“The Perfect Thing” offers a mix of myth and history with unbound enthusiasm, in a well-written paean to a little Lucite box that’s arguably the most important technology of the 21st Century.

At least that’s how Steve Jobs would describe it.

Local Rhythms – For Love Or Money

celiasml.JPGAdapted from an earlier post:

If I were a decent guitarist (not even close), I’d probably be like a friend of mine, who spends his every spare minute playing in a band. Most of the time, though, he can be found providing counsel on paint and caulk selection at an area building supply store.

That’s his day job. Darn near every musician I know has one.

I write about music, an avocation with a time-to-dollar ratio that’s likely on a par with the money my friend makes on the coffee house/private party circuit. Computer software consulting pays my bills, but music stokes the bank of my soul.

Looking at box office receipts from bands like the Stones and Aerosmith, you’d think the music business is an easy path to catered backstage parties, with overflowing bowls of brown M&M’s everywhere. The truth is that most musicians are like my friend, playing for love and barely breaking even after expenses like gas, meals and guitar strings are tallied up.

Thus, I was amused when asked recently why Chris Jones, the embattled owner of Middle Earth Music Hall, seemed content to operate at a loss. “What kind of person,” this person mused, “is proud that he’s never made money?”

This was no doubt in reference to news stories quoting Jones saying his club had “never been profitable.” Jones also said he viewed Middle Earth as a refuge for people who’d “given up on the bar scene” but still wanted to listen to good music.

Jones, for the record, began promoting shows so he could see his favorite bands locally. In the last four years, he’s presented some wonderful, often unheralded, talent to music lovers everywhere.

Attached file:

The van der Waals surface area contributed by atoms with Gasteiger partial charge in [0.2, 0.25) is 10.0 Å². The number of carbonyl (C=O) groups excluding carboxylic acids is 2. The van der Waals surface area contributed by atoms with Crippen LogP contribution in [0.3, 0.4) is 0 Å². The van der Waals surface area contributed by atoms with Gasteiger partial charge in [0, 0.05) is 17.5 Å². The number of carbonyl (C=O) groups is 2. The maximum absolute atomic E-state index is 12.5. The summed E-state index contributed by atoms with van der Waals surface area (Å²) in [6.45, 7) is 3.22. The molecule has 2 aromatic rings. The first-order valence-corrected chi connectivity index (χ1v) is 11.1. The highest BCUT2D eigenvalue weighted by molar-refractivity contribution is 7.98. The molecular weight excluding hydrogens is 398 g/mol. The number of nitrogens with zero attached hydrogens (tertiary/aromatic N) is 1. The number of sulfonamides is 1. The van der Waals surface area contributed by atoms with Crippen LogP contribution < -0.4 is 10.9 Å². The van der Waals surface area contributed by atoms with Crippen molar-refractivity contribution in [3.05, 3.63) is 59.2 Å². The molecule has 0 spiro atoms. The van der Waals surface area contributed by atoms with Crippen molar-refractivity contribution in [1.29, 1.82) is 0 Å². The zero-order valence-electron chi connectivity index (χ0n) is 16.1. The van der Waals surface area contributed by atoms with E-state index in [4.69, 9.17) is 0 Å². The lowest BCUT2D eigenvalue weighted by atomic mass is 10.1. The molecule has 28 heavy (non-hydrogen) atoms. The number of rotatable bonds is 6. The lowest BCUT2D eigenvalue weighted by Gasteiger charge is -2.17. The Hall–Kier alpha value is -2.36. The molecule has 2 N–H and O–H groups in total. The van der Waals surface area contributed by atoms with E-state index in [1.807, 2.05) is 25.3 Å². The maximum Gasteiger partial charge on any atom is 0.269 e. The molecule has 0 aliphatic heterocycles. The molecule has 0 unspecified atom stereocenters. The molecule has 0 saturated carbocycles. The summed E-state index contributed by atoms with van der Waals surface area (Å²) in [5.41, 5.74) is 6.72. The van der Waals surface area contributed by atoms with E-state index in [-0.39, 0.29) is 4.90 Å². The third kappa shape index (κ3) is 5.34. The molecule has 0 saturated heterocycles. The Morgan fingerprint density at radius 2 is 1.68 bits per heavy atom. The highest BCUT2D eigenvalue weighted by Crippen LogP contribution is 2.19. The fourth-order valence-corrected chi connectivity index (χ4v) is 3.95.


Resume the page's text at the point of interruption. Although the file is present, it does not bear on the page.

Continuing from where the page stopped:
To its’ fans, Middle Earth is a church, and what emanates from it cleanses their souls. Jones may not be making money, but believe me – he’s turning a profit.

Al Kooper created Blood, Sweat and Tears and discovered Lynyrd Skynyrd, but didn’t get rich in the process. “I came in for the love of music,” he wrote in a recent e-mail, “and when the sharks smell that, you’re through financially.”

Passion for music is all most would-be jukebox heroes need. God bless ‘em.

Now, what’s happening for music lovers this weekend?

Thursday: Open Mike Night – A place where many an aspiring musician begins, and more than a few practicing ones go to hone their craft, is the venerable talent night down at the local pub. Tonight, there’s Salt Hill, with Will Michaels (a/k/a “The Singing Bartender”) hosting, or the free-for-all at Royal Flush in Springfield. Firestones in Queechee does theirs later this month. Sunapee Coffeehouse, alas, is on indefinite hiatus while it looks for volunteers.

Friday: Madeline Peyroux & Jill Sobule, Lebanon Opera House – She channels the likes of Billie Holliday and Sarah Vaughn. A throwback to the days of smoky jazz clubs, Peyroux’s so convincing, the first time I heard her I thought it was a 78-RPM record with the sound cleaned up. Opener Jill Sobule deserves her own spotlight, with giddy, frothy thinking person’s pop.

Saturday: Stonewall, Royal Flush – Another CD release party from Exsubel Studios and producer Shamus Martin. Hopefully, they’ve worked out the kinks with their disc duplicator, which caused Ingrid’s Ruse (who Martin drums for) to hold a party two weekends ago without any product to sell. One of the tracks from Stonewall’s 3-song demo, “Blessings For Pearls,” is up on my blog for anyone wanting to give the band a listen.

Sunday: Celia Sings Sinatra, Canoe Club – Phil Celia led a spirited set the other night in Bradford, sticking to a funky groove some of the time, and mining his singer-songwriter heart of gold as well. Tonight it’s something completely different, when Phil joins the Bob Merrill Trio to play some silky smooth evening music, with arrangements by Nelson Riddle, Count Basie and others.